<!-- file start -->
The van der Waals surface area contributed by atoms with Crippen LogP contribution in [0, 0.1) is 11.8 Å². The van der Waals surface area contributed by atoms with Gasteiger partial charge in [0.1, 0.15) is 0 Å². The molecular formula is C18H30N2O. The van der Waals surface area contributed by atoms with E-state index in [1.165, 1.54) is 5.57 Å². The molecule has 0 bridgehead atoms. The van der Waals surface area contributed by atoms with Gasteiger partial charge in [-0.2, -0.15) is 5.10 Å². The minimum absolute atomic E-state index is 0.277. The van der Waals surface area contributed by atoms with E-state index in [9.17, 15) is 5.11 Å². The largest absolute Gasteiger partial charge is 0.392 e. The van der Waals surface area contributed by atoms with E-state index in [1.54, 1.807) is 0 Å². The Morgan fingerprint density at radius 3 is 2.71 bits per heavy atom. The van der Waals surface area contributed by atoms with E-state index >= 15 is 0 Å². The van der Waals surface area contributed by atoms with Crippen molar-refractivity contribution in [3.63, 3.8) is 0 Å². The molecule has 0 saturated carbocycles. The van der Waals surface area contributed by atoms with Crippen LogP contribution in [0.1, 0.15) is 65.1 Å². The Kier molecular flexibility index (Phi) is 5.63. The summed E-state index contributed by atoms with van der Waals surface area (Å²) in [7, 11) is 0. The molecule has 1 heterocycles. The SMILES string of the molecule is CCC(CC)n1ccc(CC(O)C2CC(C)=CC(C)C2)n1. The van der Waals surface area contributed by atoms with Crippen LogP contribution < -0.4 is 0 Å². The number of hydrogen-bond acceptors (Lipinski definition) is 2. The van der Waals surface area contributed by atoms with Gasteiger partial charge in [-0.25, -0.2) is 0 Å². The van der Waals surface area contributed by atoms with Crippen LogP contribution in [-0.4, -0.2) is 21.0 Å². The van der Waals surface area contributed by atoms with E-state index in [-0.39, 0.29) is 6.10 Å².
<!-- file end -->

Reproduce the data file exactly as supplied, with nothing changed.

The van der Waals surface area contributed by atoms with Crippen LogP contribution in [0, 0.1) is 11.8 Å². The van der Waals surface area contributed by atoms with Gasteiger partial charge in [0.1, 0.15) is 0 Å². The molecular formula is C18H30N2O. The van der Waals surface area contributed by atoms with E-state index in [1.165, 1.54) is 5.57 Å². The molecule has 0 bridgehead atoms. The van der Waals surface area contributed by atoms with Gasteiger partial charge in [-0.2, -0.15) is 5.10 Å². The minimum absolute atomic E-state index is 0.277. The van der Waals surface area contributed by atoms with E-state index in [9.17, 15) is 5.11 Å². The largest absolute Gasteiger partial charge is 0.392 e. The van der Waals surface area contributed by atoms with E-state index in [1.54, 1.807) is 0 Å². The Morgan fingerprint density at radius 3 is 2.71 bits per heavy atom. The van der Waals surface area contributed by atoms with E-state index >= 15 is 0 Å². The van der Waals surface area contributed by atoms with Crippen molar-refractivity contribution in [3.63, 3.8) is 0 Å². The molecule has 0 saturated carbocycles. The van der Waals surface area contributed by atoms with Crippen LogP contribution in [0.1, 0.15) is 65.1 Å². The Kier molecular flexibility index (Phi) is 5.63. The summed E-state index contributed by atoms with van der Waals surface area (Å²) in [7, 11) is 0. The molecule has 1 heterocycles. The SMILES string of the molecule is CCC(CC)n1ccc(CC(O)C2CC(C)=CC(C)C2)n1. The van der Waals surface area contributed by atoms with Crippen LogP contribution < -0.4 is 0 Å². The number of hydrogen-bond acceptors (Lipinski definition) is 2. The van der Waals surface area contributed by atoms with Gasteiger partial charge in [-0.25, -0.2) is 0 Å². The van der Waals surface area contributed by atoms with Crippen LogP contribution in [-0.4, -0.2) is 21.0 Å². The van der Waals surface area contributed by atoms with E-state index in [-0.39, 0.29) is 6.10 Å².